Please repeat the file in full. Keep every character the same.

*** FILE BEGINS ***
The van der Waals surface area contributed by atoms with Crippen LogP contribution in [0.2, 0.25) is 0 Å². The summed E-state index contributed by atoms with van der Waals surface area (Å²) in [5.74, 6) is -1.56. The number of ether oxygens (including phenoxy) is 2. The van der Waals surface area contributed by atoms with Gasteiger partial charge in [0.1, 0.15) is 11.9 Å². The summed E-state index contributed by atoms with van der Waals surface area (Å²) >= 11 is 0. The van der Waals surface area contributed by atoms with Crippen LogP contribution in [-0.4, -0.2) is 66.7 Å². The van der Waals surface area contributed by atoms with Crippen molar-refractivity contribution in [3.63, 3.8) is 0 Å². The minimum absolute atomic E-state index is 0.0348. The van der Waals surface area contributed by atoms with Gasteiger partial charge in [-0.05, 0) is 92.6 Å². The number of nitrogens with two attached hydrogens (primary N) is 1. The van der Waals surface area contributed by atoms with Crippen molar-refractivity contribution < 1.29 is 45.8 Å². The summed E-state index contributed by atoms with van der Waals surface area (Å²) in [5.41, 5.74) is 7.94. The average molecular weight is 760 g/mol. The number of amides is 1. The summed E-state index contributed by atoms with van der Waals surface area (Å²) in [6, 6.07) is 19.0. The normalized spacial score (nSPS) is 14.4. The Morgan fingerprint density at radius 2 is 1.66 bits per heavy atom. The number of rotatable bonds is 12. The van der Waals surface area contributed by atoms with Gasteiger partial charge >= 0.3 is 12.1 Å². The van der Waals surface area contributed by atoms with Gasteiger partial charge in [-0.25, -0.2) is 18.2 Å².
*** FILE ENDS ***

The van der Waals surface area contributed by atoms with Crippen LogP contribution in [0.2, 0.25) is 0 Å². The summed E-state index contributed by atoms with van der Waals surface area (Å²) in [5.74, 6) is -1.56. The number of ether oxygens (including phenoxy) is 2. The van der Waals surface area contributed by atoms with Gasteiger partial charge in [0.1, 0.15) is 11.9 Å². The summed E-state index contributed by atoms with van der Waals surface area (Å²) >= 11 is 0. The van der Waals surface area contributed by atoms with Crippen LogP contribution in [-0.4, -0.2) is 66.7 Å². The van der Waals surface area contributed by atoms with Crippen molar-refractivity contribution in [3.63, 3.8) is 0 Å². The minimum absolute atomic E-state index is 0.0348. The van der Waals surface area contributed by atoms with Gasteiger partial charge in [-0.05, 0) is 92.6 Å². The number of nitrogens with two attached hydrogens (primary N) is 1. The van der Waals surface area contributed by atoms with Crippen molar-refractivity contribution < 1.29 is 45.8 Å². The summed E-state index contributed by atoms with van der Waals surface area (Å²) in [5.41, 5.74) is 7.94. The average molecular weight is 760 g/mol. The number of amides is 1. The summed E-state index contributed by atoms with van der Waals surface area (Å²) in [6, 6.07) is 19.0. The normalized spacial score (nSPS) is 14.4. The Morgan fingerprint density at radius 2 is 1.66 bits per heavy atom. The number of rotatable bonds is 12. The van der Waals surface area contributed by atoms with Gasteiger partial charge >= 0.3 is 12.1 Å². The van der Waals surface area contributed by atoms with Gasteiger partial charge in [-0.25, -0.2) is 18.2 Å².